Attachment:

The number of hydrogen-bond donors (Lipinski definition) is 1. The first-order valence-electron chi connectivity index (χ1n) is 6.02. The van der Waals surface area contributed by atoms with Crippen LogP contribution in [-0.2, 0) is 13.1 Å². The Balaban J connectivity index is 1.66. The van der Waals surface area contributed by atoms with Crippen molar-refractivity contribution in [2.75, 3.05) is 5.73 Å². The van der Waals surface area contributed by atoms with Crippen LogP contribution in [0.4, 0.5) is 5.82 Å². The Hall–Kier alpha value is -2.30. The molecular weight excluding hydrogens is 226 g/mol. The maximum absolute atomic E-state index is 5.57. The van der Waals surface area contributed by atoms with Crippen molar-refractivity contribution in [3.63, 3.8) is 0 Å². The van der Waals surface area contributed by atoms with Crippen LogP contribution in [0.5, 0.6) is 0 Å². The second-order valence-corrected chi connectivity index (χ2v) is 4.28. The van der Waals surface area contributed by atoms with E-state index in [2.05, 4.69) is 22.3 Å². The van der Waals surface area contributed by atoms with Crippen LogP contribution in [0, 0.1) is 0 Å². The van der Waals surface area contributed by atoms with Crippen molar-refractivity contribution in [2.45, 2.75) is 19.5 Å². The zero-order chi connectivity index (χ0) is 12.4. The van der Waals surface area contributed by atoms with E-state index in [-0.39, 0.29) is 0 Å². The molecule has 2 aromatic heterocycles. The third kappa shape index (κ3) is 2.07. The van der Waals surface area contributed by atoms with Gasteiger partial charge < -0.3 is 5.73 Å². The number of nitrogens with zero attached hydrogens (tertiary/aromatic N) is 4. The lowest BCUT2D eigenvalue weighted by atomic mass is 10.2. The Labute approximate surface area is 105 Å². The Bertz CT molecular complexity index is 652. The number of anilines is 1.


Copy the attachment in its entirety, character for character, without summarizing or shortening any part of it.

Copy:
The number of hydrogen-bond donors (Lipinski definition) is 1. The first-order valence-electron chi connectivity index (χ1n) is 6.02. The van der Waals surface area contributed by atoms with Crippen LogP contribution in [-0.2, 0) is 13.1 Å². The Balaban J connectivity index is 1.66. The van der Waals surface area contributed by atoms with Crippen molar-refractivity contribution in [2.75, 3.05) is 5.73 Å². The van der Waals surface area contributed by atoms with Crippen LogP contribution in [0.4, 0.5) is 5.82 Å². The Hall–Kier alpha value is -2.30. The molecular weight excluding hydrogens is 226 g/mol. The maximum absolute atomic E-state index is 5.57. The van der Waals surface area contributed by atoms with Crippen molar-refractivity contribution in [3.63, 3.8) is 0 Å². The van der Waals surface area contributed by atoms with Crippen LogP contribution in [0.5, 0.6) is 0 Å². The second-order valence-corrected chi connectivity index (χ2v) is 4.28. The van der Waals surface area contributed by atoms with E-state index in [2.05, 4.69) is 22.3 Å². The van der Waals surface area contributed by atoms with Crippen LogP contribution in [0, 0.1) is 0 Å². The van der Waals surface area contributed by atoms with Crippen molar-refractivity contribution in [2.45, 2.75) is 19.5 Å². The zero-order chi connectivity index (χ0) is 12.4. The van der Waals surface area contributed by atoms with E-state index in [-0.39, 0.29) is 0 Å². The molecule has 2 aromatic heterocycles. The third kappa shape index (κ3) is 2.07. The van der Waals surface area contributed by atoms with Gasteiger partial charge < -0.3 is 5.73 Å². The number of nitrogens with zero attached hydrogens (tertiary/aromatic N) is 4. The lowest BCUT2D eigenvalue weighted by atomic mass is 10.2. The Labute approximate surface area is 105 Å². The Bertz CT molecular complexity index is 652. The number of anilines is 1.